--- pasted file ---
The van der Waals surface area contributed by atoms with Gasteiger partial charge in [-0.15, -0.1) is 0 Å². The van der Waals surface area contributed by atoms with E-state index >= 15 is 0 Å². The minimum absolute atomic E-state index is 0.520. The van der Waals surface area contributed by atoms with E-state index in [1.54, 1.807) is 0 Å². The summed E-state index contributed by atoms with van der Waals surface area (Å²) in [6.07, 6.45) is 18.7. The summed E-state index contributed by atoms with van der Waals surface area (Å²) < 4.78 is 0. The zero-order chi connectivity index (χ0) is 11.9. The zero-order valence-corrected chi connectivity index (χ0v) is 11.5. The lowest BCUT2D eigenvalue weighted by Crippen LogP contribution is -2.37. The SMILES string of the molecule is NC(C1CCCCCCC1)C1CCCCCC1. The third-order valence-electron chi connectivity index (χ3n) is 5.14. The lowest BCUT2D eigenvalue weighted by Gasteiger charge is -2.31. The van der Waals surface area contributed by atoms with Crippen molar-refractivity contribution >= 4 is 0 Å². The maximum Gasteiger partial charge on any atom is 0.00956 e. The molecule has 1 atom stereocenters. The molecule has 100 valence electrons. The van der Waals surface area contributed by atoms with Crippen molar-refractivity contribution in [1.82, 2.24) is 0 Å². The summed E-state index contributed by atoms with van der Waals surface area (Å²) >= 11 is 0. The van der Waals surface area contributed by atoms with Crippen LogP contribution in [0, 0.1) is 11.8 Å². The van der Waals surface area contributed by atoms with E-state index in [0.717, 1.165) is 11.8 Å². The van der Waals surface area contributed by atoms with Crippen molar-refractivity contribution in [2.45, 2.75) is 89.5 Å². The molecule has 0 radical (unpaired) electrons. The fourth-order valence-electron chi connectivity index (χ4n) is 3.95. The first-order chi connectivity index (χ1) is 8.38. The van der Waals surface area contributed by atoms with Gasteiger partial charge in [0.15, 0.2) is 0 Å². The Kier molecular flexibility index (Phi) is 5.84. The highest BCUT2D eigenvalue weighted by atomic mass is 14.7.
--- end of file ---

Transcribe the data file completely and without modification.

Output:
The van der Waals surface area contributed by atoms with Gasteiger partial charge in [-0.15, -0.1) is 0 Å². The van der Waals surface area contributed by atoms with E-state index >= 15 is 0 Å². The minimum absolute atomic E-state index is 0.520. The van der Waals surface area contributed by atoms with E-state index in [1.54, 1.807) is 0 Å². The summed E-state index contributed by atoms with van der Waals surface area (Å²) in [6.07, 6.45) is 18.7. The summed E-state index contributed by atoms with van der Waals surface area (Å²) < 4.78 is 0. The zero-order chi connectivity index (χ0) is 11.9. The zero-order valence-corrected chi connectivity index (χ0v) is 11.5. The lowest BCUT2D eigenvalue weighted by Crippen LogP contribution is -2.37. The SMILES string of the molecule is NC(C1CCCCCCC1)C1CCCCCC1. The third-order valence-electron chi connectivity index (χ3n) is 5.14. The lowest BCUT2D eigenvalue weighted by Gasteiger charge is -2.31. The van der Waals surface area contributed by atoms with Crippen molar-refractivity contribution >= 4 is 0 Å². The maximum Gasteiger partial charge on any atom is 0.00956 e. The molecule has 1 atom stereocenters. The molecule has 100 valence electrons. The van der Waals surface area contributed by atoms with Crippen molar-refractivity contribution in [1.82, 2.24) is 0 Å². The summed E-state index contributed by atoms with van der Waals surface area (Å²) >= 11 is 0. The van der Waals surface area contributed by atoms with Crippen LogP contribution in [0, 0.1) is 11.8 Å². The van der Waals surface area contributed by atoms with E-state index in [0.717, 1.165) is 11.8 Å². The van der Waals surface area contributed by atoms with Crippen molar-refractivity contribution in [2.45, 2.75) is 89.5 Å². The molecule has 0 radical (unpaired) electrons. The fourth-order valence-electron chi connectivity index (χ4n) is 3.95. The first-order chi connectivity index (χ1) is 8.38. The van der Waals surface area contributed by atoms with Gasteiger partial charge in [0.15, 0.2) is 0 Å². The Kier molecular flexibility index (Phi) is 5.84. The highest BCUT2D eigenvalue weighted by atomic mass is 14.7.